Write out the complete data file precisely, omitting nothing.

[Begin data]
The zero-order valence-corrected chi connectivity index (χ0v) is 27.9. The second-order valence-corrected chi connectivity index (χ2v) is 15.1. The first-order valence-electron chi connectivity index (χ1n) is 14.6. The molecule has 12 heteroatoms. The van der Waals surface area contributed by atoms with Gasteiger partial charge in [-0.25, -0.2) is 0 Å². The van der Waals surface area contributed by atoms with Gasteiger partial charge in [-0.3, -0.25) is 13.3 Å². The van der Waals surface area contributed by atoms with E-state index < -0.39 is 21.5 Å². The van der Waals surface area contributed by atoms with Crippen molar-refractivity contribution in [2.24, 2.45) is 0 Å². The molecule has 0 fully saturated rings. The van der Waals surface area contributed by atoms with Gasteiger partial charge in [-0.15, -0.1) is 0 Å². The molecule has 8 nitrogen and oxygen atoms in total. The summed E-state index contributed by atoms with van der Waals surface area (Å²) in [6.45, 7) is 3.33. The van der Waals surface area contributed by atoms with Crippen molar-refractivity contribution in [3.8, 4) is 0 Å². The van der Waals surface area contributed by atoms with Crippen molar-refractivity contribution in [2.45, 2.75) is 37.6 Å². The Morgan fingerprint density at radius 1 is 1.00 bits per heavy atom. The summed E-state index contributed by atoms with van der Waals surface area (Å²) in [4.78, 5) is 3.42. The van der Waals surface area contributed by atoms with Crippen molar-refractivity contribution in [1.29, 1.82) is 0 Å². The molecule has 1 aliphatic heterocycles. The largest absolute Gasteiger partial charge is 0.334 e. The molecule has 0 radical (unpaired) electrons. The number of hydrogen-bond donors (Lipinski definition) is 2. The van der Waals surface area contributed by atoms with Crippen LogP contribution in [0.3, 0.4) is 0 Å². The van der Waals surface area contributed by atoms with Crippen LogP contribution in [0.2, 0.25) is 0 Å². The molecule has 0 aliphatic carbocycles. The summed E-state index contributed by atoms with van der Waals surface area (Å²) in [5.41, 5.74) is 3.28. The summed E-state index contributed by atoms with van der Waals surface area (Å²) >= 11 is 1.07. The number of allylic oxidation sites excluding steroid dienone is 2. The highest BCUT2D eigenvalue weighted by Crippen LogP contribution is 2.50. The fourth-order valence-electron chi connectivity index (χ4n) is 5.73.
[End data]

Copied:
The zero-order valence-corrected chi connectivity index (χ0v) is 27.9. The second-order valence-corrected chi connectivity index (χ2v) is 15.1. The first-order valence-electron chi connectivity index (χ1n) is 14.6. The molecule has 12 heteroatoms. The van der Waals surface area contributed by atoms with Gasteiger partial charge in [-0.25, -0.2) is 0 Å². The van der Waals surface area contributed by atoms with Gasteiger partial charge in [-0.3, -0.25) is 13.3 Å². The van der Waals surface area contributed by atoms with E-state index < -0.39 is 21.5 Å². The van der Waals surface area contributed by atoms with Crippen molar-refractivity contribution in [2.24, 2.45) is 0 Å². The molecule has 0 fully saturated rings. The van der Waals surface area contributed by atoms with Gasteiger partial charge in [-0.15, -0.1) is 0 Å². The molecule has 8 nitrogen and oxygen atoms in total. The summed E-state index contributed by atoms with van der Waals surface area (Å²) in [6.45, 7) is 3.33. The van der Waals surface area contributed by atoms with Crippen molar-refractivity contribution in [3.8, 4) is 0 Å². The van der Waals surface area contributed by atoms with Crippen molar-refractivity contribution in [2.45, 2.75) is 37.6 Å². The Morgan fingerprint density at radius 1 is 1.00 bits per heavy atom. The summed E-state index contributed by atoms with van der Waals surface area (Å²) in [4.78, 5) is 3.42. The van der Waals surface area contributed by atoms with Crippen molar-refractivity contribution in [1.29, 1.82) is 0 Å². The molecule has 1 aliphatic heterocycles. The largest absolute Gasteiger partial charge is 0.334 e. The molecule has 0 radical (unpaired) electrons. The number of hydrogen-bond donors (Lipinski definition) is 2. The van der Waals surface area contributed by atoms with Crippen LogP contribution in [0.3, 0.4) is 0 Å². The van der Waals surface area contributed by atoms with Crippen LogP contribution in [0.2, 0.25) is 0 Å². The molecule has 0 aliphatic carbocycles. The summed E-state index contributed by atoms with van der Waals surface area (Å²) in [5.41, 5.74) is 3.28. The summed E-state index contributed by atoms with van der Waals surface area (Å²) >= 11 is 1.07. The number of allylic oxidation sites excluding steroid dienone is 2. The highest BCUT2D eigenvalue weighted by Crippen LogP contribution is 2.50. The fourth-order valence-electron chi connectivity index (χ4n) is 5.73.